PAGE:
For a character such as that represented in this figure, a seated position would typically be used when the device was not communicating with the user. During communication, the character may be sitting or standing.
In regard to
This figure also illustrates optional audio output and input features of the invention. For ease of illustration, output speaker 12 is shown located on the side of seat 10. However, those skilled in the art will recognize that the output speaker 12 can be placed in any convenient location. In addition to the audio output speaker 12, this figure also illustrates microphone 13, which is used for inputting voice data from the user. It is also shown mounted in seat 10. From a manufacturing viewpoint, if seat 10 is detachable from base unit 9, then it would be more convenient to have the speaker 12 and the microphone 13 mounted in the base unit 9, below. Of course, those skilled in the art will recognize that while it is possible to mount the audio output speaker 12, and the microphone 13, in the multimedia I/O device 7, they will also realize that this approach will result in a more complicated design.
In this figure, motion control elements 15 thru 18 of the multimedia device 7 are illustrated. For ease of discussion, the various motion control elements 15 thru 18 include mechanical rods 15, which provide the structural support for multimedia I/O device 7 (they are joined together at control points 16). Control points 16 can be any suitable multimedia rod control point. In addition, tilt rod 17 is shown detached to a control point 16 inside of head 14. The mechanical linkages within the multimedia I/O device 7 allow tilt rod 17 to tilt the head 14 so that the head 14 appears to be nodding. Likewise, rotational control rod 18 is attached to the mechanical linkages of the multimedia I/O device 7 and the head 14 so that when rotational control rod 18 is rotated, the head rotates left and right (i.e., indicating “no”), or up and down (i.e., indicating “yes”). Further, it is also possible to provide mechanical control of an optional moving mouth 31 component. This allows the audio output to be coordinated with movement of the head 14 and the moving mouth 31 to provide a more realistic simulation of speech.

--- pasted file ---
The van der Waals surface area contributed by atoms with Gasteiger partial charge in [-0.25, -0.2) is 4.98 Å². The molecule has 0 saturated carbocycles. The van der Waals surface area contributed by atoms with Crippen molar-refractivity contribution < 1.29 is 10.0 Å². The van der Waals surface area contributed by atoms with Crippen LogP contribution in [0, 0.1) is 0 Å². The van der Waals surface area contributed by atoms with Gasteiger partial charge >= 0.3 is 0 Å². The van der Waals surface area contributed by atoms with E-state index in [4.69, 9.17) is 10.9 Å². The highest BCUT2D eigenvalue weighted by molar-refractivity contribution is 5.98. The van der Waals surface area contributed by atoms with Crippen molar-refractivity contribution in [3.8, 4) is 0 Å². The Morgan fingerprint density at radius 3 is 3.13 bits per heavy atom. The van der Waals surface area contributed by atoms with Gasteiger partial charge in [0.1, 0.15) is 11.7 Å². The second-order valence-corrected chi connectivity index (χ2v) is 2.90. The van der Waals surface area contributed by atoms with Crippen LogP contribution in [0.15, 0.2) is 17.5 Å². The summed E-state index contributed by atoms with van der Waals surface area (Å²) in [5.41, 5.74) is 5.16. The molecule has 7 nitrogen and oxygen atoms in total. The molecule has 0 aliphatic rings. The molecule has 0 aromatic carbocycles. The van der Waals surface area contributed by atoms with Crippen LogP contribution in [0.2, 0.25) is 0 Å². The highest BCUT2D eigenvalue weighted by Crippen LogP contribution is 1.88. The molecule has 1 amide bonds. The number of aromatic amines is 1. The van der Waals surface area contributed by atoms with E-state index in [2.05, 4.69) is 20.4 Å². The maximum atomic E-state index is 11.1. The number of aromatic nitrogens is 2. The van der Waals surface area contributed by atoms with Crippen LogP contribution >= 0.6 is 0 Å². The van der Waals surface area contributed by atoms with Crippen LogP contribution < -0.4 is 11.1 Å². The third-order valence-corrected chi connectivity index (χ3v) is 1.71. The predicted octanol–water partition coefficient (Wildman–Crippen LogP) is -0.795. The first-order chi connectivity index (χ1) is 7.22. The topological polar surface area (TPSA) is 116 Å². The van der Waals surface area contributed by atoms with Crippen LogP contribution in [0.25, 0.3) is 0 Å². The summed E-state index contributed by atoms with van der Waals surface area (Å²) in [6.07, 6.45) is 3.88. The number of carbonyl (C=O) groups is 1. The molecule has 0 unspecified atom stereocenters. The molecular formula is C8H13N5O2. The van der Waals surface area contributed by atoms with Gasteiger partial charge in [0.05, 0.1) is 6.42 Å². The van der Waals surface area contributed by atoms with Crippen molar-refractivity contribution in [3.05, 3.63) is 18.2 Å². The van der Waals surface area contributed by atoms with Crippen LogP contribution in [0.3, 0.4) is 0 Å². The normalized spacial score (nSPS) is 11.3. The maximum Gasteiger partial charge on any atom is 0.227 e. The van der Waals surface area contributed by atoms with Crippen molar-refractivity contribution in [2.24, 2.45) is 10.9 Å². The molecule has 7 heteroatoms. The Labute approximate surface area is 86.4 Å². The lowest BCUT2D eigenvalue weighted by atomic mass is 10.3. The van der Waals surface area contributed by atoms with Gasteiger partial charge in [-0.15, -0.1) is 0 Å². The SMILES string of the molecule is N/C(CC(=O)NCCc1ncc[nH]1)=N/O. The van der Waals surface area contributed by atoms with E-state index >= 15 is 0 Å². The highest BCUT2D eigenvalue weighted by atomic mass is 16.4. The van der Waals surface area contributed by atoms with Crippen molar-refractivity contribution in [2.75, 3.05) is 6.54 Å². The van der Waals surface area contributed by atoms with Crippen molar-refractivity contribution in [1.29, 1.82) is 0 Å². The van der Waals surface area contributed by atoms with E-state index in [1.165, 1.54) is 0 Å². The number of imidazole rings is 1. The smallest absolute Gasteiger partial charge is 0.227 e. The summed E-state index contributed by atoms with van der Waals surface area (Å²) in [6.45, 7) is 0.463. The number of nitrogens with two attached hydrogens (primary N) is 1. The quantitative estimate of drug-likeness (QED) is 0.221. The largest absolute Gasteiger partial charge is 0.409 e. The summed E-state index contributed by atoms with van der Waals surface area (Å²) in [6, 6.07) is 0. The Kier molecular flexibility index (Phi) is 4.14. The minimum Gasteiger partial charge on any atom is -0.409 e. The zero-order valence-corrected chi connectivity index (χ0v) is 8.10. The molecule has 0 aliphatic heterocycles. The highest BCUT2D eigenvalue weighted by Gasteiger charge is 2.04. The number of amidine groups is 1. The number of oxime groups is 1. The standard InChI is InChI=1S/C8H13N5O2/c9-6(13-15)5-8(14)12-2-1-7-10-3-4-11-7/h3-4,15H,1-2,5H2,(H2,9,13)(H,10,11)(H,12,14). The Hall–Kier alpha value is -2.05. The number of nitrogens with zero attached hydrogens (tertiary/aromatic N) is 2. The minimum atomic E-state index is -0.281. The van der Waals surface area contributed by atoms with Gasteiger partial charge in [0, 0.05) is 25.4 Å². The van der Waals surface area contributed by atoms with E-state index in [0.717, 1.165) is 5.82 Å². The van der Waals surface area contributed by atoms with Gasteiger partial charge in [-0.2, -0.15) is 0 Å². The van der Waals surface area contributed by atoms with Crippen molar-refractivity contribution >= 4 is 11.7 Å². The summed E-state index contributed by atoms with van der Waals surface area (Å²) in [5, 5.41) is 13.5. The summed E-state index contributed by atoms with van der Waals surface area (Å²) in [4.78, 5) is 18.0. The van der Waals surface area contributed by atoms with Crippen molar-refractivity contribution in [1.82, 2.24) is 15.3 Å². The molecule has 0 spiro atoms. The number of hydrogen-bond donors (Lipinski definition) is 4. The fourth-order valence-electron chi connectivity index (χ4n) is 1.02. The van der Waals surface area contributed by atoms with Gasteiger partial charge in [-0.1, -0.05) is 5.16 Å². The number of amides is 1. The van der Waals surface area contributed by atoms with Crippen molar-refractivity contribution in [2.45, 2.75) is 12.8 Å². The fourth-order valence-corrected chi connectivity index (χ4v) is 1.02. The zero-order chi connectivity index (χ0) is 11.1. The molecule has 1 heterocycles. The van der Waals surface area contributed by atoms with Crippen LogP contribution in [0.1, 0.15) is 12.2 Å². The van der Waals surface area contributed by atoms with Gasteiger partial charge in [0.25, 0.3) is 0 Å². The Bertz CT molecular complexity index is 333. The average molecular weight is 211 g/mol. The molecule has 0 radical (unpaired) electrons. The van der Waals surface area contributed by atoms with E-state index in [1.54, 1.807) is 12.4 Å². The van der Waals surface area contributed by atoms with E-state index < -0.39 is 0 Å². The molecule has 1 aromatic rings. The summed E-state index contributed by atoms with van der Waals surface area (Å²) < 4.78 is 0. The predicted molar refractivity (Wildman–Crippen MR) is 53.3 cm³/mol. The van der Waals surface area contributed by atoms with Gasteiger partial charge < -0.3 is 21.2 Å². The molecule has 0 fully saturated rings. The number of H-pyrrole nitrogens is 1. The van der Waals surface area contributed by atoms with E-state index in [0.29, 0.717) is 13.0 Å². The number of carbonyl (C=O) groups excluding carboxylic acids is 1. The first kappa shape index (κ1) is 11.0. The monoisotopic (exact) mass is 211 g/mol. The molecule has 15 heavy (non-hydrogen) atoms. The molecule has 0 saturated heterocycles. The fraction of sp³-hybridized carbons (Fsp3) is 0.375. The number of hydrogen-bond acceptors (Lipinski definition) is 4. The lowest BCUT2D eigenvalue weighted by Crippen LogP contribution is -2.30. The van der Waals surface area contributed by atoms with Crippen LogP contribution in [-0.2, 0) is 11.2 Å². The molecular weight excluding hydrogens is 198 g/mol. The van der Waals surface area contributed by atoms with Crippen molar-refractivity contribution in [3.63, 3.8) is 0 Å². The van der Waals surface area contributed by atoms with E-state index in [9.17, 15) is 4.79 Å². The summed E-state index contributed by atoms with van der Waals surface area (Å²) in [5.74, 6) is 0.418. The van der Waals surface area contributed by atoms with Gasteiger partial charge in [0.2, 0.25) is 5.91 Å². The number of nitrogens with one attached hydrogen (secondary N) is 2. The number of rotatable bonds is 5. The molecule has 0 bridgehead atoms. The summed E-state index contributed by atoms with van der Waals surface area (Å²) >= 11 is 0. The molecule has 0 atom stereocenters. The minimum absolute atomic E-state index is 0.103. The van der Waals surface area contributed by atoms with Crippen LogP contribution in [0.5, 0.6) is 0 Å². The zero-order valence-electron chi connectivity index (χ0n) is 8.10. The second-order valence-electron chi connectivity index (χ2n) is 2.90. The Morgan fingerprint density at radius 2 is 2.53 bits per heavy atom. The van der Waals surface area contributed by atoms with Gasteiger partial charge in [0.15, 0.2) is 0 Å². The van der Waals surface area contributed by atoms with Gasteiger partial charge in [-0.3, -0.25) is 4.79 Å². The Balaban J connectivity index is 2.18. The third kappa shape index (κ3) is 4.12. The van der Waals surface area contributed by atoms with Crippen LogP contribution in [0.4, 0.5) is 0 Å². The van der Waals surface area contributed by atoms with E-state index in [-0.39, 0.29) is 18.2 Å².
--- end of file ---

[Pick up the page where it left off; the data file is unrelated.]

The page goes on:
Mechanical linkages required to move structural elements of the multimedia I/O device, such as the arms, legs, and head, are well known and the art and will not be discussed in further detail herein. While a single linkage connection between the multimedia I/O device 7 and the base unit 9 is preferred for simplicity, those skilled in the art will recognize that it is also possible to have other linkages when the multimedia I/O devices 7 are in the sitting position. In addition, the multimedia I/O device 7 can be motor driven or powered by alternate means of moving the mechanical components, such as through the use of a pneumatic drive system. The device can also be powered by any convenient method, such as battery power, or via a hardwired power source. Likewise, it can be controlled wirelessly with no physical linkage between it and the base unit 9.